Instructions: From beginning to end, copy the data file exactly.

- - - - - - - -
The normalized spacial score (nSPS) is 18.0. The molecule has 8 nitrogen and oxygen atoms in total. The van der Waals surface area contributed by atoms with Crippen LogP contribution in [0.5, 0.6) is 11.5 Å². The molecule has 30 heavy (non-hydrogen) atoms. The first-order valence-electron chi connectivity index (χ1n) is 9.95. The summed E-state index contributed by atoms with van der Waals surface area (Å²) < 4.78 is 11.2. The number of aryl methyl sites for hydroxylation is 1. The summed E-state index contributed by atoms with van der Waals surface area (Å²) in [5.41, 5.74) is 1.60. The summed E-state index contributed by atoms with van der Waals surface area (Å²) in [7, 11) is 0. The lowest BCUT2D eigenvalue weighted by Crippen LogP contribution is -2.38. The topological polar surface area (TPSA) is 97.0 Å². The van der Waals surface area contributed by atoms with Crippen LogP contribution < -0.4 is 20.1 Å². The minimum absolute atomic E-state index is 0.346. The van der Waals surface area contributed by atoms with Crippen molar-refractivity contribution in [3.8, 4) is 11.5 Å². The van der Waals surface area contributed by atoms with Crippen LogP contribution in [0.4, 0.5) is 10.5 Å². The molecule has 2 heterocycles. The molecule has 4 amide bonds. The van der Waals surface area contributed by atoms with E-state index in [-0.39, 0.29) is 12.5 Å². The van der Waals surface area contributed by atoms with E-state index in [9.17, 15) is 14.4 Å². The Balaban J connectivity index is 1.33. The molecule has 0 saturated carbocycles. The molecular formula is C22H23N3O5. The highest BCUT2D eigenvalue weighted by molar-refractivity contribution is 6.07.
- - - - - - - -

The normalized spacial score (nSPS) is 18.0. The molecule has 8 nitrogen and oxygen atoms in total. The van der Waals surface area contributed by atoms with Crippen LogP contribution in [0.5, 0.6) is 11.5 Å². The molecule has 30 heavy (non-hydrogen) atoms. The first-order valence-electron chi connectivity index (χ1n) is 9.95. The summed E-state index contributed by atoms with van der Waals surface area (Å²) < 4.78 is 11.2. The number of aryl methyl sites for hydroxylation is 1. The summed E-state index contributed by atoms with van der Waals surface area (Å²) in [5.41, 5.74) is 1.60. The summed E-state index contributed by atoms with van der Waals surface area (Å²) in [7, 11) is 0. The lowest BCUT2D eigenvalue weighted by Crippen LogP contribution is -2.38. The topological polar surface area (TPSA) is 97.0 Å². The van der Waals surface area contributed by atoms with Crippen LogP contribution < -0.4 is 20.1 Å². The minimum absolute atomic E-state index is 0.346. The van der Waals surface area contributed by atoms with Crippen molar-refractivity contribution in [3.8, 4) is 11.5 Å². The van der Waals surface area contributed by atoms with Crippen LogP contribution in [0.4, 0.5) is 10.5 Å². The molecule has 2 heterocycles. The molecule has 4 amide bonds. The van der Waals surface area contributed by atoms with E-state index in [-0.39, 0.29) is 12.5 Å². The van der Waals surface area contributed by atoms with E-state index in [9.17, 15) is 14.4 Å². The Balaban J connectivity index is 1.33. The molecule has 0 saturated carbocycles. The molecular formula is C22H23N3O5. The highest BCUT2D eigenvalue weighted by molar-refractivity contribution is 6.07.